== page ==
texfash.com: You have been consulting in Bangladesh since 2007. What are the major changes that the textiles-apparel-fashion industry has been witness to before and after the Rana Plaza disaster? What, according to you, has been the most striking difference?
Rajesh Bheda: The Rana Plaza disaster was a huge shock and an immense, almost unbelievable, human tragedy. It gave a jolt to collective conscience of the people, not only in Bangladesh but across the world, specially the apparel world. It brought building safety under sharp focus for all stakeholders including garment factory owners, international brands, industry associations BGMEA (Bangladesh Garment Manufacturers and Exporters Association) and BKMEA (Bangladesh Knitwear Manufacturers and Exporters Association), government agencies, civil society, worker organisations and workers.
Though, fire safety was recognised as a risk due to the Tazreen factory fire and other smaller incidences earlier, till the Rana Plaza disaster, structural safety risks were not fully known or the disastrous possible consequences to human lives were not fully understood. There was also very little capacity in the country to undertake wide spread building safety assessment and develop remedial plans.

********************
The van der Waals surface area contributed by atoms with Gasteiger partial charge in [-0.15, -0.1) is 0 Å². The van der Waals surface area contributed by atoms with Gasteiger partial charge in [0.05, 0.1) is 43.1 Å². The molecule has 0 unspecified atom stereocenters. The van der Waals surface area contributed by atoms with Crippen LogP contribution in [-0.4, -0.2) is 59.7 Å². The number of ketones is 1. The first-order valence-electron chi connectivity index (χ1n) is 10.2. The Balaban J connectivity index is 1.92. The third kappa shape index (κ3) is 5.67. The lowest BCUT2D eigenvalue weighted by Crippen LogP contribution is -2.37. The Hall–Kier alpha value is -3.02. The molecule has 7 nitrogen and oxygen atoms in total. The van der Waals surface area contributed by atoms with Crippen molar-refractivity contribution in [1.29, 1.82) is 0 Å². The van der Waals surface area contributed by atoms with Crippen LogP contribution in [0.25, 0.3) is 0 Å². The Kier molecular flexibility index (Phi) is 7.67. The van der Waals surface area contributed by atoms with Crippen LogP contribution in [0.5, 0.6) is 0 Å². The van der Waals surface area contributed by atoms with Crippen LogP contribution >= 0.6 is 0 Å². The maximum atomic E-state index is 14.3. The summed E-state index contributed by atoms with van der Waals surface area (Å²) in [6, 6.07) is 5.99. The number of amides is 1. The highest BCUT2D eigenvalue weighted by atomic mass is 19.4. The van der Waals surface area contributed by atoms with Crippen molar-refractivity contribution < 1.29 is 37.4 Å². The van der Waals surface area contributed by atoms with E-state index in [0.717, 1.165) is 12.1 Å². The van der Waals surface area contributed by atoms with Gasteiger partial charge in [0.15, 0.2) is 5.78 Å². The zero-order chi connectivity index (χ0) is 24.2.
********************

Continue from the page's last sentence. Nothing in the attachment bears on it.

The defining moment towards improving the safety standards was the signing of ‘Accord for Fire and Building Safety’ and ‘Alliance for Bangladesh Worker Safety’. Teams put together under the Accord and Alliance were mandated to carry out the safety assessments. Under these agreements, major international buyers agreed to contribute towards factory inspections of about 2,500 factories. The inspections identified corrective actions factory owners needed to undertake, at their expense.
Corrective action plan implementations were evaluated, and factories were certified for safety. This can be recognised as one of the largest coordinated efforts by diverse stakeholders to improve the factory safety standards in any country in recent history. If you look at any new building around Greater Dhaka, the improved construction standards are clearly visible.